Behind the curtain of conversions: 5 things you should be looking at.

Being able to report conversions for any paid media campaign is gold. But conversions don’t tell the whole story. Below are five additional metrics to review the overall performance of your campaign and give insight into possible changes that could help improve the success of your campaign. These metrics are useful even if you have a strong number of conversions as there can always be room for improvement.

Average Session Duration

Average Session Duration is measured in Google Analytics by the total duration of all sessions (in seconds) divided by the number of sessions. While there are caveats in how this is measured, this is a great metric to look at to understand what users are doing once they get to your website. Are they taking their time to engage with your site or do they leave immediately? Spending a lot of time on your website could indicate they are gathering information, but are not ready to convert. This is when a retargeting campaign would come in handy. Shorter site visits could indicate the landing page or the whole website was not what they were expecting to find after clicking on the ad.

Bounce Rate

Bounce rate indicates the rate at which users are only viewing a single page per session. Bounce rate is calculated by single-page sessions divided by all sessions. A high bounce rate when you have a single-page website is to be expected, as users will only be able to visit a single page. However, if you have a high bounce rate on a site that has multiple pages or on a landing page that is meant to drive users to another page, this indicates users are not following the expected flow.

Heat mapping

One of the most fun tools you can add to your website is heat mapping. In their most basic functions, heat maps can show where users are clicking or scrolling. Seeing how users engage with your webpage is key to knowing if the page layout is conducive to the conversion you are aiming for. Are users clicking the right buttons to get information? Do they scroll “below the fold” to find the form you want them to fill out?

Organic & Direct Traffic

Organic traffic is users that get to your website through a search engine, but not through a paid ad on the search engine.   Direct traffic consists of users that typed in your website’s address, leading them directly to your site. In a tale as old as time, you’ll hear marketers say it’s impossible to draw a direct line from high reach mediums like TV, radio and billboards to conversions. They aren’t wrong, but that doesn’t mean you can’t measure the overall effect your high reach mediums have against your website traffic and even against the overall conversions you’re seeing across the board. Many times you can see a spike in organic or direct traffic when you overlay the impressions you garnered through high-reach mediums. If you are not seeing that spike, we recommend reevaluating your targeting and messaging. Are you targeting the right audience?  Does your messaging clearly state the business name or website you want them to land on?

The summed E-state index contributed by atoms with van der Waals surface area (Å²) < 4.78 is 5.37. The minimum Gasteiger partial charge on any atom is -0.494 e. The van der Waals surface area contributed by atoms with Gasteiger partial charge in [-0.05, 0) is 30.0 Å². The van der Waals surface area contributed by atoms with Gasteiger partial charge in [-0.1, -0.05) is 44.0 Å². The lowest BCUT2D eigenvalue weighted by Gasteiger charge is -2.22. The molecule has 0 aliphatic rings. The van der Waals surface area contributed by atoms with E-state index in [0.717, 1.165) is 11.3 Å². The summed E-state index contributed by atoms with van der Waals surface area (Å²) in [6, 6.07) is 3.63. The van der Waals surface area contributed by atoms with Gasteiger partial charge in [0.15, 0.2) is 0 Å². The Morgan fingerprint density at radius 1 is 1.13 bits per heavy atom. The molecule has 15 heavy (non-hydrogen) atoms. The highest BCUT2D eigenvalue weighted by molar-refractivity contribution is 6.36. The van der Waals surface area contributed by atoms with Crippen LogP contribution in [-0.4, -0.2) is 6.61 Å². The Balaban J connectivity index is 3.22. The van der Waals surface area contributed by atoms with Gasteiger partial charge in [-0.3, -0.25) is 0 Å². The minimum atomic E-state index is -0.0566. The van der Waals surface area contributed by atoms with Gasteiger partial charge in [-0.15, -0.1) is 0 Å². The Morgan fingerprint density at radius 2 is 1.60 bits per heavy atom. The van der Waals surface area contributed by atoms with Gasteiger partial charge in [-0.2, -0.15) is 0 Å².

Assisted Conversions

Google Analytics states, “If the channel appears anywhere – except as the final interaction – on a conversion path it is considered an assist for that conversion.” Assisted Conversions are great for showing you how different mediums are working together. For example, a user may initially come to your website via display ad, but not convert. If later they come back through a paid search ad, you’ll be able to see that they are a return visitor. Their conversion will be attributed to paid search, even though they initially interacted with your website by way of the digital display campaign. In this situation, you wouldn’t be wrong to consider cutting digital display spend if you were only looking at last-click attribution, which is the default in Google Analytics. By reporting on Assisted Conversions, you can make more informed and strategic decisions about your paid media campaigns.

Whether you want to increase overall conversions or be more efficient with paid media spending, diving deeper in the metrics can help you turn up the volume and improve your campaign performance. Not sure what to do with the information you find when reviewing these metrics? Drop us a line, we’d love to help you. 

Behind the curtain of conversions: 5 things you should be looking at.
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